Bartholomew Augustine Santamaria (born 1915), a Roman Catholic publicist and organizer in Australia, founded the Catholic Social Movement.
Bartholomew Santamaria was born in Brunswick, Victoria, on Aug. 14, 1915, the son of Italian immigrants. He was educated at the University of Melbourne and soon became prominent as a Roman Catholic ideologist and organizer in Victoria. In 1937 he became assistant director and, in 1947, director of the National Secretariat of Catholic Action. This organization had been founded to enlist the support of the laity in the pastoral work of the Roman Catholic Church and existed in all parts of the world under the patronage of the Pope. In 1943 Santamaria created, and became president of, the Catholic Social Movement, which was organized and largely recruited by the members of Catholic Action.
By the 1940s Santamaria's principal concern was the advance of communism in the Australian Labour party, and to counter it he sought to organize the Catholics in the trade union movement. He and his followers in the Labour party in Victoria regarded communism rather than capitalism as the enemy. They attempted to secure the elimination of communists from the leadership of the trade unions.
The Catholic Social Movement supported efforts of the non-Labour federal government of Robert Gordon Menzies to proscribe communism. Fearing socialism as a potential menace to the property of the Catholic Church, the organization was vigorously antagonistic to some of the more radical and dogmatic ideas of the Labour party. Santamaria's influence within the ranks of the Victoria Labour party steadily increased, causing much sectarian bitterness. In October 1954 the federal leader of the Australian Labour party, Herbert Vere Evatt, publicly denounced what he called "a small minority of Labour members located particularly in the state of Victoria" who, he said, had become "increasingly disloyal to the Labour movement and the Labour leadership."
This public accusation split the Labour party in Victoria; the supporters of Santamaria resigned from the party and formed themselves into what was termed the Anti-Communist Labour party and, later, the Democratic Labour party. In the elections in Victoria in May 1955, these dissident elements campaigned and voted independently of the Australian Labour party and contributed to the defeat of the state's Labour government. Similarly, in Queensland the split in the party resulted in the defeat of a state Labour government.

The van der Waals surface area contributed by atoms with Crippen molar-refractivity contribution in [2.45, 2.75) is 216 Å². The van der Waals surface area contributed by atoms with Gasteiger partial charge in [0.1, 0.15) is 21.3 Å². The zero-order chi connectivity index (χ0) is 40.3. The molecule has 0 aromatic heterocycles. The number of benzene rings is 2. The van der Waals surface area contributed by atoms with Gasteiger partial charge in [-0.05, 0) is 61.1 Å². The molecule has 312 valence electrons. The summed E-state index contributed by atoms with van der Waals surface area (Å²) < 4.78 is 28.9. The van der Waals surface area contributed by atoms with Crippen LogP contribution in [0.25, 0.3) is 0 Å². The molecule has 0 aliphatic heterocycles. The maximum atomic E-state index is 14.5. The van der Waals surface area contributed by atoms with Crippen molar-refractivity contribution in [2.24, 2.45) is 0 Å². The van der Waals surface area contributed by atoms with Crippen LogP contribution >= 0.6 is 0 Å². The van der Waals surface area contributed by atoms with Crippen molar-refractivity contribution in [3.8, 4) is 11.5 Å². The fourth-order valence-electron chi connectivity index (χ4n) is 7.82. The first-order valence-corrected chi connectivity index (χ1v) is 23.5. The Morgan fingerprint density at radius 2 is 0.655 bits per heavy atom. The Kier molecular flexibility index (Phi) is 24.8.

In the federal sphere, the Democratic Labour party, though never in a position to secure a substantial number of seats in Parliament, helped to destroy the Australian Labour party's chances of regaining office for the next decade and more. Santamaria himself, however, dropped out of public prominence, but he remained an important contributor to public debate on political problems facing Australia. He became a regular political columnist for The Australian and wrote several books on Australian politics and political leaders, including: Archbishop Mannix: His Contribution to the Art of Public Leadership in Australia (1978); Against the Tide (1981); Daniel Mannix, the Quality of Leaderhship (1984; and Australia at the Crossroads: Reflections of an Outsider (1987).
Further Reading on Bartholomew Augustine Santamaria
Santamaria's own account of the Catholic Social Movement can be found in his The Price of Freedom (1968) and in his contribution to Henry Mayer, Catholics and the Free Society (1961). Point of View (1969) was a collection of his commentaries on Australian foreign policy and domestic affairs. Tom Truman, Catholic Action and Politics (1960), was a detailed discussion of the entire subject.